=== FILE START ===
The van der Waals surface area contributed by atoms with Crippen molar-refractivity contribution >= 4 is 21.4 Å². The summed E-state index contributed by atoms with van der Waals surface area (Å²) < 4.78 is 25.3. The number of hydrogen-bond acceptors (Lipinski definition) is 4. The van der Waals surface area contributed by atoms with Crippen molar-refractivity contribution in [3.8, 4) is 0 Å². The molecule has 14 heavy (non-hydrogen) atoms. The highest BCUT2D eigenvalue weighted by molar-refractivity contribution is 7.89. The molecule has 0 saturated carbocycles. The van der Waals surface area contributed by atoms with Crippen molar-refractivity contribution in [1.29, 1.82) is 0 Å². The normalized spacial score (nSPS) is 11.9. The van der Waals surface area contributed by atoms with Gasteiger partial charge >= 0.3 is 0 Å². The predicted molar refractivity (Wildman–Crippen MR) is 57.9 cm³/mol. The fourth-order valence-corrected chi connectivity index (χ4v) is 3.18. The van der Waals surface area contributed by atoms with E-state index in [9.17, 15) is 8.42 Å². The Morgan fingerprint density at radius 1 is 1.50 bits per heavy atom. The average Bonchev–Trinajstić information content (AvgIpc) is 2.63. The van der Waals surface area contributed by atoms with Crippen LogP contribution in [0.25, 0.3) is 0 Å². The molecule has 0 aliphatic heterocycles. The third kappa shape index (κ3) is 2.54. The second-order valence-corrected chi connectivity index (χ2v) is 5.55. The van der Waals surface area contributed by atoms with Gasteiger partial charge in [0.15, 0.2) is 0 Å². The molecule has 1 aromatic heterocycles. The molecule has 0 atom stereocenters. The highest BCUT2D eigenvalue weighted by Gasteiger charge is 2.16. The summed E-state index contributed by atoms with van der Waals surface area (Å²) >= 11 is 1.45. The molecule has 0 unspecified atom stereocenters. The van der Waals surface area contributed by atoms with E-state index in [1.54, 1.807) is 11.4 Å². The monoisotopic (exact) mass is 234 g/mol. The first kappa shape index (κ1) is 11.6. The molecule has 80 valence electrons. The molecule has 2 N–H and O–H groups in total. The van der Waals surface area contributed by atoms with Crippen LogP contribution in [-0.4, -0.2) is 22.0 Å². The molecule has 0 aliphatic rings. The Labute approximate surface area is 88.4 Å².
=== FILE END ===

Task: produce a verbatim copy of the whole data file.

The van der Waals surface area contributed by atoms with Crippen molar-refractivity contribution >= 4 is 21.4 Å². The summed E-state index contributed by atoms with van der Waals surface area (Å²) < 4.78 is 25.3. The number of hydrogen-bond acceptors (Lipinski definition) is 4. The van der Waals surface area contributed by atoms with Crippen molar-refractivity contribution in [3.8, 4) is 0 Å². The molecule has 14 heavy (non-hydrogen) atoms. The highest BCUT2D eigenvalue weighted by molar-refractivity contribution is 7.89. The molecule has 0 saturated carbocycles. The van der Waals surface area contributed by atoms with Crippen molar-refractivity contribution in [1.29, 1.82) is 0 Å². The normalized spacial score (nSPS) is 11.9. The van der Waals surface area contributed by atoms with Gasteiger partial charge >= 0.3 is 0 Å². The predicted molar refractivity (Wildman–Crippen MR) is 57.9 cm³/mol. The fourth-order valence-corrected chi connectivity index (χ4v) is 3.18. The van der Waals surface area contributed by atoms with E-state index in [9.17, 15) is 8.42 Å². The Morgan fingerprint density at radius 1 is 1.50 bits per heavy atom. The average Bonchev–Trinajstić information content (AvgIpc) is 2.63. The van der Waals surface area contributed by atoms with Crippen LogP contribution in [0.25, 0.3) is 0 Å². The molecule has 0 aliphatic heterocycles. The third kappa shape index (κ3) is 2.54. The second-order valence-corrected chi connectivity index (χ2v) is 5.55. The van der Waals surface area contributed by atoms with Gasteiger partial charge in [0.15, 0.2) is 0 Å². The molecule has 1 aromatic heterocycles. The molecule has 0 atom stereocenters. The highest BCUT2D eigenvalue weighted by Gasteiger charge is 2.16. The summed E-state index contributed by atoms with van der Waals surface area (Å²) >= 11 is 1.45. The molecule has 0 unspecified atom stereocenters. The van der Waals surface area contributed by atoms with E-state index in [1.54, 1.807) is 11.4 Å². The monoisotopic (exact) mass is 234 g/mol. The first kappa shape index (κ1) is 11.6. The molecule has 80 valence electrons. The molecule has 2 N–H and O–H groups in total. The van der Waals surface area contributed by atoms with Crippen LogP contribution in [-0.4, -0.2) is 22.0 Å². The molecule has 0 aliphatic rings. The Labute approximate surface area is 88.4 Å².